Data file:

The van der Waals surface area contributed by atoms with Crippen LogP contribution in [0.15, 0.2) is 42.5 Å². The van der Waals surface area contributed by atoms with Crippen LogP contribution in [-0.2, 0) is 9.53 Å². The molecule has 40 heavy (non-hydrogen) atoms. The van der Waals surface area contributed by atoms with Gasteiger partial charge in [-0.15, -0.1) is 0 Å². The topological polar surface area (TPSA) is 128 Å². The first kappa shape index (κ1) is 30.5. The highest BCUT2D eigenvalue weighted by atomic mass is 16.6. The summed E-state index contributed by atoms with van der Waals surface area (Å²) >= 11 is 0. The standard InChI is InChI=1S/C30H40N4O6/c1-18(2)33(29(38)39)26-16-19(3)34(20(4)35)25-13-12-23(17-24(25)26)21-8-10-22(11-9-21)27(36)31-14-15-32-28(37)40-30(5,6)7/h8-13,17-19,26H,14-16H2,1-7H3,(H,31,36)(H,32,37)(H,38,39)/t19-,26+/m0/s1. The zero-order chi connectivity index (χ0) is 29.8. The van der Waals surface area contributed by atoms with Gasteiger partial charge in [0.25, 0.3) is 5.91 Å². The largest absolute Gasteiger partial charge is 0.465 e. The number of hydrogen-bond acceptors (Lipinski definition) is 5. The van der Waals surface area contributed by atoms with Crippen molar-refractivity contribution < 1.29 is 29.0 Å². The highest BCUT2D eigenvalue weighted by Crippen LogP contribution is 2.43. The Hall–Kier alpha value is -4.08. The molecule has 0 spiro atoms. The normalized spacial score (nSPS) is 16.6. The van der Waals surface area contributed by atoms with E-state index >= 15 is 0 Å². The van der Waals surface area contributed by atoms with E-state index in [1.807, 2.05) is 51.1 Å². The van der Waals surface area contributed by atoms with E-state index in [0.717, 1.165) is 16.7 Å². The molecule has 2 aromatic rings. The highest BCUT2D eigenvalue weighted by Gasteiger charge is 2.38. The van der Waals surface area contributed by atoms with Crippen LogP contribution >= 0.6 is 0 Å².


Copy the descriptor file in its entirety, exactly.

The van der Waals surface area contributed by atoms with Crippen LogP contribution in [0.15, 0.2) is 42.5 Å². The van der Waals surface area contributed by atoms with Crippen LogP contribution in [-0.2, 0) is 9.53 Å². The molecule has 40 heavy (non-hydrogen) atoms. The van der Waals surface area contributed by atoms with Gasteiger partial charge in [-0.15, -0.1) is 0 Å². The topological polar surface area (TPSA) is 128 Å². The first kappa shape index (κ1) is 30.5. The highest BCUT2D eigenvalue weighted by atomic mass is 16.6. The summed E-state index contributed by atoms with van der Waals surface area (Å²) >= 11 is 0. The standard InChI is InChI=1S/C30H40N4O6/c1-18(2)33(29(38)39)26-16-19(3)34(20(4)35)25-13-12-23(17-24(25)26)21-8-10-22(11-9-21)27(36)31-14-15-32-28(37)40-30(5,6)7/h8-13,17-19,26H,14-16H2,1-7H3,(H,31,36)(H,32,37)(H,38,39)/t19-,26+/m0/s1. The zero-order chi connectivity index (χ0) is 29.8. The van der Waals surface area contributed by atoms with Gasteiger partial charge in [0.25, 0.3) is 5.91 Å². The largest absolute Gasteiger partial charge is 0.465 e. The number of hydrogen-bond acceptors (Lipinski definition) is 5. The van der Waals surface area contributed by atoms with Crippen molar-refractivity contribution < 1.29 is 29.0 Å². The highest BCUT2D eigenvalue weighted by Crippen LogP contribution is 2.43. The Hall–Kier alpha value is -4.08. The molecule has 0 spiro atoms. The normalized spacial score (nSPS) is 16.6. The van der Waals surface area contributed by atoms with E-state index >= 15 is 0 Å². The van der Waals surface area contributed by atoms with E-state index in [1.807, 2.05) is 51.1 Å². The van der Waals surface area contributed by atoms with E-state index in [0.717, 1.165) is 16.7 Å². The molecule has 2 aromatic rings. The highest BCUT2D eigenvalue weighted by Gasteiger charge is 2.38. The van der Waals surface area contributed by atoms with Crippen LogP contribution >= 0.6 is 0 Å².